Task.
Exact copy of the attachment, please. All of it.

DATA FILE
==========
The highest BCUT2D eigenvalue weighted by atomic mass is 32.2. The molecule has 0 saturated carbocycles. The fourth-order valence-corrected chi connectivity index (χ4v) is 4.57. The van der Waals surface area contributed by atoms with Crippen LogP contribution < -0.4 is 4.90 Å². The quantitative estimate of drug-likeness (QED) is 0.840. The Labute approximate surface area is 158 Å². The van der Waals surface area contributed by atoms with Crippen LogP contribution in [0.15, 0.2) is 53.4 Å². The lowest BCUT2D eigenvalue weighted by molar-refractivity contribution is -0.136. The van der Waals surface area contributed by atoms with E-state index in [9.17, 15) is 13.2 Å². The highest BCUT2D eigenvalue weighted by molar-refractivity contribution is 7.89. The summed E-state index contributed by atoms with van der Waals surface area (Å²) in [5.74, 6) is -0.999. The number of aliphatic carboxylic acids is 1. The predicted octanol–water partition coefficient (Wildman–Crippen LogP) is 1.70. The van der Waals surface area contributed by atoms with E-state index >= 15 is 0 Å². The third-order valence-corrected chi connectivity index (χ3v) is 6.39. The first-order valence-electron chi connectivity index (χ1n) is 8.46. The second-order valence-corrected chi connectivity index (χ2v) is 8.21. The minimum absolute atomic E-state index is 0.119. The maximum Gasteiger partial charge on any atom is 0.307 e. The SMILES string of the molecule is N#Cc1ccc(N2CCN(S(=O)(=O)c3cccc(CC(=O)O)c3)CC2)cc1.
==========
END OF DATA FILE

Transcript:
The highest BCUT2D eigenvalue weighted by atomic mass is 32.2. The molecule has 0 saturated carbocycles. The fourth-order valence-corrected chi connectivity index (χ4v) is 4.57. The van der Waals surface area contributed by atoms with Crippen LogP contribution < -0.4 is 4.90 Å². The quantitative estimate of drug-likeness (QED) is 0.840. The Labute approximate surface area is 158 Å². The van der Waals surface area contributed by atoms with Crippen LogP contribution in [0.15, 0.2) is 53.4 Å². The lowest BCUT2D eigenvalue weighted by molar-refractivity contribution is -0.136. The van der Waals surface area contributed by atoms with E-state index in [9.17, 15) is 13.2 Å². The highest BCUT2D eigenvalue weighted by molar-refractivity contribution is 7.89. The summed E-state index contributed by atoms with van der Waals surface area (Å²) in [5.74, 6) is -0.999. The number of aliphatic carboxylic acids is 1. The predicted octanol–water partition coefficient (Wildman–Crippen LogP) is 1.70. The van der Waals surface area contributed by atoms with E-state index >= 15 is 0 Å². The third-order valence-corrected chi connectivity index (χ3v) is 6.39. The first-order valence-electron chi connectivity index (χ1n) is 8.46. The second-order valence-corrected chi connectivity index (χ2v) is 8.21. The minimum absolute atomic E-state index is 0.119. The maximum Gasteiger partial charge on any atom is 0.307 e. The SMILES string of the molecule is N#Cc1ccc(N2CCN(S(=O)(=O)c3cccc(CC(=O)O)c3)CC2)cc1.